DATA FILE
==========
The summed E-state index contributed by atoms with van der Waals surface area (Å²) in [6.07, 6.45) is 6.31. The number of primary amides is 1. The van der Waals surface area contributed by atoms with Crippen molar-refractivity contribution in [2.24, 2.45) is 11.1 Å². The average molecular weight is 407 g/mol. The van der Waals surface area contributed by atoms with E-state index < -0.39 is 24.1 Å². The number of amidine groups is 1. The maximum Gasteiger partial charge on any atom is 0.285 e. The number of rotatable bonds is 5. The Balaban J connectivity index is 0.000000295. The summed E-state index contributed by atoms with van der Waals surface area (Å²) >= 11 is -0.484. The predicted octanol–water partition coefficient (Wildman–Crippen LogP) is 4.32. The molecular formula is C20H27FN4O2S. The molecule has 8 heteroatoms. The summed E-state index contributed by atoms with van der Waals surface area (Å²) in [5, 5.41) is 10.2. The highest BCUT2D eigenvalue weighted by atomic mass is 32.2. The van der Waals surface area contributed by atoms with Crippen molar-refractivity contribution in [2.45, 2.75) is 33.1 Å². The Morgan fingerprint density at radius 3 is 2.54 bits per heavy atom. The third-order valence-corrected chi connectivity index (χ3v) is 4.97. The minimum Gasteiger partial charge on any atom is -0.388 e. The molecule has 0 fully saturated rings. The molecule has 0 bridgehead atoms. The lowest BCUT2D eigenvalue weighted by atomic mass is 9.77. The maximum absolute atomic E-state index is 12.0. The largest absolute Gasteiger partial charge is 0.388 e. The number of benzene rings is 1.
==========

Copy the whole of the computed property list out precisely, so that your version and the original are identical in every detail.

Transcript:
The summed E-state index contributed by atoms with van der Waals surface area (Å²) in [6.07, 6.45) is 6.31. The number of primary amides is 1. The van der Waals surface area contributed by atoms with Crippen molar-refractivity contribution in [2.24, 2.45) is 11.1 Å². The average molecular weight is 407 g/mol. The van der Waals surface area contributed by atoms with E-state index < -0.39 is 24.1 Å². The number of amidine groups is 1. The maximum Gasteiger partial charge on any atom is 0.285 e. The number of rotatable bonds is 5. The Balaban J connectivity index is 0.000000295. The summed E-state index contributed by atoms with van der Waals surface area (Å²) >= 11 is -0.484. The predicted octanol–water partition coefficient (Wildman–Crippen LogP) is 4.32. The molecular formula is C20H27FN4O2S. The molecule has 8 heteroatoms. The summed E-state index contributed by atoms with van der Waals surface area (Å²) in [5, 5.41) is 10.2. The highest BCUT2D eigenvalue weighted by atomic mass is 32.2. The van der Waals surface area contributed by atoms with Crippen molar-refractivity contribution in [2.45, 2.75) is 33.1 Å². The Morgan fingerprint density at radius 3 is 2.54 bits per heavy atom. The third-order valence-corrected chi connectivity index (χ3v) is 4.97. The minimum Gasteiger partial charge on any atom is -0.388 e. The molecule has 0 fully saturated rings. The molecule has 0 bridgehead atoms. The lowest BCUT2D eigenvalue weighted by atomic mass is 9.77. The maximum absolute atomic E-state index is 12.0. The largest absolute Gasteiger partial charge is 0.388 e. The number of benzene rings is 1.